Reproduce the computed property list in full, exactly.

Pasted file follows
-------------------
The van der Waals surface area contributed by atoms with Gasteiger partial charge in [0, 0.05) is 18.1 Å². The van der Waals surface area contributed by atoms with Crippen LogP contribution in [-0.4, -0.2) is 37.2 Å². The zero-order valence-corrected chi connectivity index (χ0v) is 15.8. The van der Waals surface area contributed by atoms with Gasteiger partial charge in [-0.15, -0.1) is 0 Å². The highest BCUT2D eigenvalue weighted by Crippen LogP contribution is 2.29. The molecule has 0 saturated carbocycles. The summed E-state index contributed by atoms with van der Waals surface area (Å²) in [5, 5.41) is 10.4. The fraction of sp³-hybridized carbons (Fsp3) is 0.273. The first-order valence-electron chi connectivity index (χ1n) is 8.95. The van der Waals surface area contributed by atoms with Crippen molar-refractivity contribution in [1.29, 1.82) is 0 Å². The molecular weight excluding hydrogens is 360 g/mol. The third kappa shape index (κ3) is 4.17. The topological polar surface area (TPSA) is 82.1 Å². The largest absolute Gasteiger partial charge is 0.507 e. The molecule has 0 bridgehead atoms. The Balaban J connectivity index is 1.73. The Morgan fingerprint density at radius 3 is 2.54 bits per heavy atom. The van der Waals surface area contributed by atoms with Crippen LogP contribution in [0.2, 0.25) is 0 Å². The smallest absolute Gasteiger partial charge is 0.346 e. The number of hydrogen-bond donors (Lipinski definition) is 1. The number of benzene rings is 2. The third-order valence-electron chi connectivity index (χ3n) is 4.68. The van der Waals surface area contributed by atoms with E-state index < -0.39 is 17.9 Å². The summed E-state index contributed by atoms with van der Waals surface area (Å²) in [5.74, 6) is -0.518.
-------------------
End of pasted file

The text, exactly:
The van der Waals surface area contributed by atoms with Gasteiger partial charge in [0, 0.05) is 18.1 Å². The van der Waals surface area contributed by atoms with Crippen LogP contribution in [-0.4, -0.2) is 37.2 Å². The zero-order valence-corrected chi connectivity index (χ0v) is 15.8. The van der Waals surface area contributed by atoms with Gasteiger partial charge in [-0.15, -0.1) is 0 Å². The highest BCUT2D eigenvalue weighted by Crippen LogP contribution is 2.29. The molecule has 0 saturated carbocycles. The summed E-state index contributed by atoms with van der Waals surface area (Å²) in [5, 5.41) is 10.4. The fraction of sp³-hybridized carbons (Fsp3) is 0.273. The first-order valence-electron chi connectivity index (χ1n) is 8.95. The van der Waals surface area contributed by atoms with Crippen molar-refractivity contribution in [1.29, 1.82) is 0 Å². The molecular weight excluding hydrogens is 360 g/mol. The third kappa shape index (κ3) is 4.17. The topological polar surface area (TPSA) is 82.1 Å². The largest absolute Gasteiger partial charge is 0.507 e. The molecule has 0 bridgehead atoms. The Balaban J connectivity index is 1.73. The Morgan fingerprint density at radius 3 is 2.54 bits per heavy atom. The van der Waals surface area contributed by atoms with Crippen LogP contribution in [0.2, 0.25) is 0 Å². The smallest absolute Gasteiger partial charge is 0.346 e. The number of hydrogen-bond donors (Lipinski definition) is 1. The number of benzene rings is 2. The third-order valence-electron chi connectivity index (χ3n) is 4.68. The van der Waals surface area contributed by atoms with E-state index < -0.39 is 17.9 Å². The summed E-state index contributed by atoms with van der Waals surface area (Å²) in [5.74, 6) is -0.518.